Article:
IEEE Transactions on Software Engineering

Issue 4 • Apr 1998

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Displaying Results 1 - 5 of 5
  • A controlled experiment to assess the benefits of procedure argument type checking

    Publication Year: 1998, Page(s):302 - 312
    Cited by:  Papers (13)
    Request permission for commercial reuse | Click to expandAbstract | PDF file iconPDF (292 KB)

    Type checking is considered an important mechanism for detecting programming errors, especially interface errors. This report describes an experiment to assess the defect-detection capabilities of static, intermodule type checking. The experiment uses ANSI C and Kernighan & Ritchie (K&R) C. The relevant difference is that the ANSI C compiler checks module interfaces (i.e., the parameter li... View full abstract»

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  • Constructive protocol specification using Cicero

    Publication Year: 1998, Page(s):252 - 267
    Request permission for commercial reuse | Click to expandAbstract | PDF file iconPDF (368 KB)

    This paper describes Cicero, a set of language constructs to allow constructive protocol specifications. Unlike other protocol specification languages, Cicero gives programmers explicit control over protocol execution, and facilitates both sequential and parallel implementations, especially for protocols above the transport-layer. It is intended to be used in conjunction with domain-specific libra... View full abstract»

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  • A procedure for analyzing unbalanced datasets

    Publication Year: 1998, Page(s):278 - 301
    Cited by:  Papers (58)
    Request permission for commercial reuse | Click to expandAbstract | PDF file iconPDF (380 KB)

    This paper describes a procedure for analyzing unbalanced datasets that include many nominal- and ordinal-scale factors. Such datasets are often found in company datasets used for benchmarking and productivity assessment. The two major problems caused by lack of balance are that the impact of factors can be concealed and that spurious impacts can be observed. These effects are examined with the he... View full abstract»

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  • Existence dependency: The key to semantic integrity between structural and behavioral aspects of object types

    Publication Year: 1998, Page(s):233 - 251
    Cited by:  Papers (38)  |  Patents (4)
    Request permission for commercial reuse | Click to expandAbstract | PDF file iconPDF (604 KB)

    In object-oriented conceptual modeling, the generalization/specialization hierarchy and the whole/part relationship are prevalent classification schemes for object types. This paper presents an object-oriented conceptual model where, in the end, object types are classified according to two relationships only. Existence dependency and generalization/specialization. Existence dependency captures som... View full abstract»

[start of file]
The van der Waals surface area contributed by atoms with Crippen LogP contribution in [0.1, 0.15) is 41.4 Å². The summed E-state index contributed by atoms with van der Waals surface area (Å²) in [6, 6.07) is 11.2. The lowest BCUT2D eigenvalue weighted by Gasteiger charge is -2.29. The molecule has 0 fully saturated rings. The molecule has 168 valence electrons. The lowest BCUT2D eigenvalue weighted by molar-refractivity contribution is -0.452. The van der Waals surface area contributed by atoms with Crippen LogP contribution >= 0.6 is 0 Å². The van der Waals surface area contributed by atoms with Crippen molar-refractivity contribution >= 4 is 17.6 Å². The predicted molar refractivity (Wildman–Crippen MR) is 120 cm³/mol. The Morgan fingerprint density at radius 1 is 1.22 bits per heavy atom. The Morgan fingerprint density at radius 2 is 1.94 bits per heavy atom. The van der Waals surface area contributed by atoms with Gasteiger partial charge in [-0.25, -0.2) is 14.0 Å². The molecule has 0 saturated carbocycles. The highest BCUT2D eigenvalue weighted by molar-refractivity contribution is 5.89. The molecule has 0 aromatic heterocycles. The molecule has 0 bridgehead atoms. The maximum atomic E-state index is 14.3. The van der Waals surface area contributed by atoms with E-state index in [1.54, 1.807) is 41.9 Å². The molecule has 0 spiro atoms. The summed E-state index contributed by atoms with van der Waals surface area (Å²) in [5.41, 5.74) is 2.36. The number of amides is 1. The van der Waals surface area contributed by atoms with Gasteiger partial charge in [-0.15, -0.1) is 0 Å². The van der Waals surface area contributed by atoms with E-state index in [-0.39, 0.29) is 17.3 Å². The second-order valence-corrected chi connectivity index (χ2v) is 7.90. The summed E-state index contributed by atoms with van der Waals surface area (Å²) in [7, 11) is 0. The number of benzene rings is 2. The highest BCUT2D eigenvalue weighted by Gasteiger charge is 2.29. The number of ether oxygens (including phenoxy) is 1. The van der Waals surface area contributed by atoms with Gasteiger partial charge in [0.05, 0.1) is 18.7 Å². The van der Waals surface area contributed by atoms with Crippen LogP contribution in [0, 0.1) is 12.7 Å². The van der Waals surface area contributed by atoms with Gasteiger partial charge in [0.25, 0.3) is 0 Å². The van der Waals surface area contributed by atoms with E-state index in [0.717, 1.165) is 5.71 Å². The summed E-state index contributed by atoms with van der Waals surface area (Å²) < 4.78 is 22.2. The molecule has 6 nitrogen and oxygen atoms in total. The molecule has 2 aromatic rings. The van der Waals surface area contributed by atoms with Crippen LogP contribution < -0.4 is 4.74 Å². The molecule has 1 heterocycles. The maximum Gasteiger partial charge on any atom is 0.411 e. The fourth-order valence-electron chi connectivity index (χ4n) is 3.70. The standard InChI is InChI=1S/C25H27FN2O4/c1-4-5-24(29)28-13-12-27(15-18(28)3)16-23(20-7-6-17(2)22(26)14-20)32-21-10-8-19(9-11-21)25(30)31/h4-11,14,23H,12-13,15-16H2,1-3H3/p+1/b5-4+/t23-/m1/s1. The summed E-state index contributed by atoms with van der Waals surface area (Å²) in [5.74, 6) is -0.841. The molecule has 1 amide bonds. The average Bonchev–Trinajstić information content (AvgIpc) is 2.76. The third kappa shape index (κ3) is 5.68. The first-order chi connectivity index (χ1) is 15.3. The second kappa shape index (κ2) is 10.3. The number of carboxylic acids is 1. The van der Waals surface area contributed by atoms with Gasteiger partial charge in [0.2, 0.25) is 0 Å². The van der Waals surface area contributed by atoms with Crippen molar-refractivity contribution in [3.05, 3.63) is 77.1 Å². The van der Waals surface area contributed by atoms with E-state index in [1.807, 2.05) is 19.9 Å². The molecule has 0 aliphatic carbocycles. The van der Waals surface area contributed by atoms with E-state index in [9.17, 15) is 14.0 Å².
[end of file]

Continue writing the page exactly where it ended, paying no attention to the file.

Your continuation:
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  • Experience using Web-based shotgun measures for large-system characterization and improvement

    Publication Year: 1998, Page(s):268 - 277
    Cited by:  Papers (2)
    Request permission for commercial reuse | Click to expandAbstract | PDF file iconPDF (468 KB)

    This article discusses our experience in using a World Wide Web-based shotgun measurement approach for mining and characterizing large software systems. The approach recognizes that measurement information is essentially management information, that different levels and functions of the organizational hierarchy require different information to make decisions, and that a measurement program is typi... View full abstract»

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Aims & Scope

The IEEE Transactions on Software Engineering is interested in well-defined theoretical results and empirical studies that have potential impact on the construction, analysis, or management of software. The scope of this Transactions ranges from the mechanisms through the development of principles to the application of those principles to specific environments. Specific topic areas include: a) development and maintenance methods and models, e.g., techniques and principles for the specification, design, and implementation of software systems, including notations and process models; b) assessment methods, e.g., software tests and validation, reliability models, test and diagnosis procedures, software redundancy and design for error control, and the measurements and evaluation of various aspects of the process and product; c) software project management, e.g., productivity factors, cost models, schedule and organizational issues, standards; d) tools and environments, e.g., specific tools, integrated tool environments including the associated architectures, databases, and parallel and distributed processing issues; e) system issues, e.g., hardware-software trade-off; and f) state-of-the-art surveys that provide a synthesis and comprehensive review of the historical development of one particular area of interest.

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Meet Our Editors

Editor-in-Chief
Matthew B. Dwyer
Dept. Computer Science and Engineering
256 Avery Hall
University of Nebraska-Lincoln
Lincoln, NE 68588-0115 USA
tse-eic@computer.org